On July 10, the Environmental Law Institute (ELI) held a panel discussion on the bipartisan Chemical Safety Improvements Act (CSIA), introduced by Senators Lautenberg (D) and Vitter (R) in May. The panel included perspectives from Richard Denison, the Senior Scientist at the Environmental Defense Fund, Anna Fendley from United Steelworkers, Dimitri Karakitsos, Republican Counsel for the Senate Environment and Public Works Committee, and Judah Prero, Assistant General Counsel for the American Chemistry Council.
The panelists discussed the process of review under CSIA, the new safety standard, and preemption. Everyone agreed that CSIA’s most beneficial features include requiring proof of safety, increased transparency, and re-setting the chemical inventory. By re-setting the chemical inventory, the number of chemicals under review would be limited to those active in commerce, allowing EPA to focus its resources on substances with potential impacts on health and the environment. While the discussion was largely positive, there were concerns about the lack of deadlines and whether or not EPA has the resources necessary to implement the new requirements.
Demitri Karakitsos and Richard Denison addressed revisions to §6, TSCA’s safety standard. They both applauded changes requiring EPA to consider health and environmental impacts when making determinations of safety rather than a cost/benefit analysis, removal of the “least burdensome” requirement for regulation, and the requirement that EPA review chemicals in the context of “best available science.” Karakitsos clarified that while the requirement for “best available science” was intended to promote “sound science,” it does not require a risk finding, which provides flexibility for EPA to gather sufficient data to determine health and environmental impacts of a chemical. Dennison echoed the benefit of flexibility, pointing out that rigidity would hinder EPA’s ability to make determinations in the event that data was sparse.
Representing the chemical industry, Judah Prero expressed approval of CSIA’s emphasis on transparency. He also argued, however, that the provisions protecting confidential business information (CBI) are equally as important as transparency because they protect U.S. companies from losing their share of the market to companies in other countries.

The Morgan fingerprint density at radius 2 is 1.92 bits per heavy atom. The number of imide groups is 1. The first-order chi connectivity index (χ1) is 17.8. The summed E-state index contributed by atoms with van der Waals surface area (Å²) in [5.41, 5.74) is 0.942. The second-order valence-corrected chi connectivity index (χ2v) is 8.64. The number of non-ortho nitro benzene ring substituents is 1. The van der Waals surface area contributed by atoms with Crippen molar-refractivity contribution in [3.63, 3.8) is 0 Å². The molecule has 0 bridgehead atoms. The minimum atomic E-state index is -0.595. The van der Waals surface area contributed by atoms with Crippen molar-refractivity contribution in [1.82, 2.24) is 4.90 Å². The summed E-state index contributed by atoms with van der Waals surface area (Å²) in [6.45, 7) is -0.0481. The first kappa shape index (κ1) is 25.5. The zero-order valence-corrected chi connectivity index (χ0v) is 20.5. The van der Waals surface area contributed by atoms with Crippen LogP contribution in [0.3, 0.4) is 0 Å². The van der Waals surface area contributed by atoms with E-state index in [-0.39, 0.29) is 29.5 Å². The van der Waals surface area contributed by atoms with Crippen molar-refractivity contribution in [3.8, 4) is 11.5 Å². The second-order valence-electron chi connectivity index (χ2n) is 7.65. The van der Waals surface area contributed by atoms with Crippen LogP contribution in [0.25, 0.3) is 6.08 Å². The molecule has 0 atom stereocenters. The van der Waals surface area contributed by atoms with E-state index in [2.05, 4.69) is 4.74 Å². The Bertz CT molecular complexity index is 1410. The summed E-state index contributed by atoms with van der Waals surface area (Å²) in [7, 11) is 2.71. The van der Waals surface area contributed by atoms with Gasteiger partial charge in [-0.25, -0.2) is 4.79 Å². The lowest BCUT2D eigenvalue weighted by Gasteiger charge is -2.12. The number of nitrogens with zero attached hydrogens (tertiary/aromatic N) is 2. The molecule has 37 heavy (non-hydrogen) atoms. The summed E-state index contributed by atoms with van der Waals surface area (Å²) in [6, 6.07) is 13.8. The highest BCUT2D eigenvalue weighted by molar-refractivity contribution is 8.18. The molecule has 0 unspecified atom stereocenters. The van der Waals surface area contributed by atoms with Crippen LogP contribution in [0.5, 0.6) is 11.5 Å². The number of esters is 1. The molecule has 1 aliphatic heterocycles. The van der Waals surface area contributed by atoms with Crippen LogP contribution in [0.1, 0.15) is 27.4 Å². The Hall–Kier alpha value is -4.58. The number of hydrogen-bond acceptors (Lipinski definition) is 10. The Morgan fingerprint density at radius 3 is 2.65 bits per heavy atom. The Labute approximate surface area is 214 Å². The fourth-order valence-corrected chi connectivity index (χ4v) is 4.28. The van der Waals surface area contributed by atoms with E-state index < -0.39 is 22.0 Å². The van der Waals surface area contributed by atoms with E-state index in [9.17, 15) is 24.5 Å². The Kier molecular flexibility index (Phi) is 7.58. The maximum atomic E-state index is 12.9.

Addressing the concern that EPA lacked sufficient resources to carry out the various provisions of CSIA, Prero discussed the possibility of imposing a fee on chemical manufacturers. He explained that while the chemical industry is not opposed to a fee structure, it is hesitant to pay into a program before it knows whether EPA can actually carry out the provisions as required. In response, Richard Dennison pointed out that nothing in the CSIA removed TSCA’s §26(b), which granted EPA the authority to impose fees on chemical manufacturers.
The panel spent a significant portion of their discussion on the impact of the bill’s section on preemption. The general consensus among the panelists was that CSIA would not preempt existing state chemical regulatory laws, including California’s Prop. 65 or any laws adopted under federal statute or pursuant to state water, air, or hazardous waste disposal laws. There was some confusion, however, whether states would be able to regulate high-risk chemicals before EPA has issued a final determination on safety, a concern exacerbated by the bill’s lack of deadlines. If a high-priority chemical is allowed to languish without a final determination, states may be barred from issuing regulations, despite serious concerns over health and safety.
The panel ended with a discussion about the difference between CSIA and successful chemical regulatory programs in other countries. Specifically addressing the EU’s REACH, Karakitsos emphasized that the goal was not to copy another system, but to fix the current law in a way that would work for the U.S. regulatory system. Dennison concluded that the EU’s model, which shifts the burden of proof of safety to industry, is not necessarily what the U.S. system needs. In his opinion, the U.S. needs a program that restores confidence in the U.S. chemical market, and allowing industry to assess its own risk and develop its own risk management program is not the best way to accomplish this. Dennison and Prero closed the discussion by expressing hope that EU’s program would, however, benefit safety determinations by making the information required under REACH available to EPA.
Overall, the panelists expressed support for the bill, despite its potential weaknesses. The consensus was that the U.S. chemical regulatory system is defunct and in dire need of repair, and that a bill with bipartisan support is the best way to accomplish the necessary change.
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